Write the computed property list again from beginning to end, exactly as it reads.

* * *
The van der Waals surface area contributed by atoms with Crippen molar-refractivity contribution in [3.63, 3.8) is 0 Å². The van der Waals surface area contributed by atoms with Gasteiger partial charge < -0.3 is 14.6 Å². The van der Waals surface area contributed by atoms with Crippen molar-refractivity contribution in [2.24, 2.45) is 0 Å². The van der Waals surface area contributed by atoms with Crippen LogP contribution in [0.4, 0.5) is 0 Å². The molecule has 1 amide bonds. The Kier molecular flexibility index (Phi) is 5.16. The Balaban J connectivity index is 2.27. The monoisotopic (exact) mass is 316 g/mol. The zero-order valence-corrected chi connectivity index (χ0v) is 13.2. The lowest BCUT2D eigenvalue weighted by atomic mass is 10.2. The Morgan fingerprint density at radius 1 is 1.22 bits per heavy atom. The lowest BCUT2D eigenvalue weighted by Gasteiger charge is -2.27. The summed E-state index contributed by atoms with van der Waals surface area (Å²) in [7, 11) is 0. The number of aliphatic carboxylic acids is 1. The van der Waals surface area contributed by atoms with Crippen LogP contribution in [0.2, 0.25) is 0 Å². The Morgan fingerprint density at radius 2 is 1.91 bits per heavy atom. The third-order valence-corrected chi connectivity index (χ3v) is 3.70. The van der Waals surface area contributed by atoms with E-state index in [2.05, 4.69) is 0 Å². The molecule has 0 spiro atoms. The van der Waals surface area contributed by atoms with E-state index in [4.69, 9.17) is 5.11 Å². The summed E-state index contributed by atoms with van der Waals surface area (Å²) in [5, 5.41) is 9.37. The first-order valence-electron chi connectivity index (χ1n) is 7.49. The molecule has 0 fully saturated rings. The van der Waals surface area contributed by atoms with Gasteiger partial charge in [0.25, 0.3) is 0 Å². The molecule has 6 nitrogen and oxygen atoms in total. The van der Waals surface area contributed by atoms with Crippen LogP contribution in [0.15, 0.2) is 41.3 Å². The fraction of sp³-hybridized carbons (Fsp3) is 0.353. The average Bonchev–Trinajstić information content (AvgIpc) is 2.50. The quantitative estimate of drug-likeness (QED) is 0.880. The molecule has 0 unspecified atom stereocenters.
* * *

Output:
The van der Waals surface area contributed by atoms with Crippen molar-refractivity contribution in [3.63, 3.8) is 0 Å². The van der Waals surface area contributed by atoms with Gasteiger partial charge < -0.3 is 14.6 Å². The van der Waals surface area contributed by atoms with Crippen molar-refractivity contribution in [2.24, 2.45) is 0 Å². The van der Waals surface area contributed by atoms with Crippen LogP contribution in [0.4, 0.5) is 0 Å². The molecule has 1 amide bonds. The Kier molecular flexibility index (Phi) is 5.16. The Balaban J connectivity index is 2.27. The monoisotopic (exact) mass is 316 g/mol. The zero-order valence-corrected chi connectivity index (χ0v) is 13.2. The lowest BCUT2D eigenvalue weighted by atomic mass is 10.2. The Morgan fingerprint density at radius 1 is 1.22 bits per heavy atom. The lowest BCUT2D eigenvalue weighted by Gasteiger charge is -2.27. The summed E-state index contributed by atoms with van der Waals surface area (Å²) in [7, 11) is 0. The number of aliphatic carboxylic acids is 1. The van der Waals surface area contributed by atoms with Crippen LogP contribution in [0.2, 0.25) is 0 Å². The Morgan fingerprint density at radius 2 is 1.91 bits per heavy atom. The third-order valence-corrected chi connectivity index (χ3v) is 3.70. The van der Waals surface area contributed by atoms with E-state index in [2.05, 4.69) is 0 Å². The molecule has 0 spiro atoms. The van der Waals surface area contributed by atoms with E-state index in [4.69, 9.17) is 5.11 Å². The summed E-state index contributed by atoms with van der Waals surface area (Å²) in [5, 5.41) is 9.37. The first-order valence-electron chi connectivity index (χ1n) is 7.49. The molecule has 0 fully saturated rings. The van der Waals surface area contributed by atoms with Gasteiger partial charge in [0.25, 0.3) is 0 Å². The molecule has 6 nitrogen and oxygen atoms in total. The van der Waals surface area contributed by atoms with Crippen LogP contribution in [0.15, 0.2) is 41.3 Å². The fraction of sp³-hybridized carbons (Fsp3) is 0.353. The average Bonchev–Trinajstić information content (AvgIpc) is 2.50. The quantitative estimate of drug-likeness (QED) is 0.880. The molecule has 0 unspecified atom stereocenters.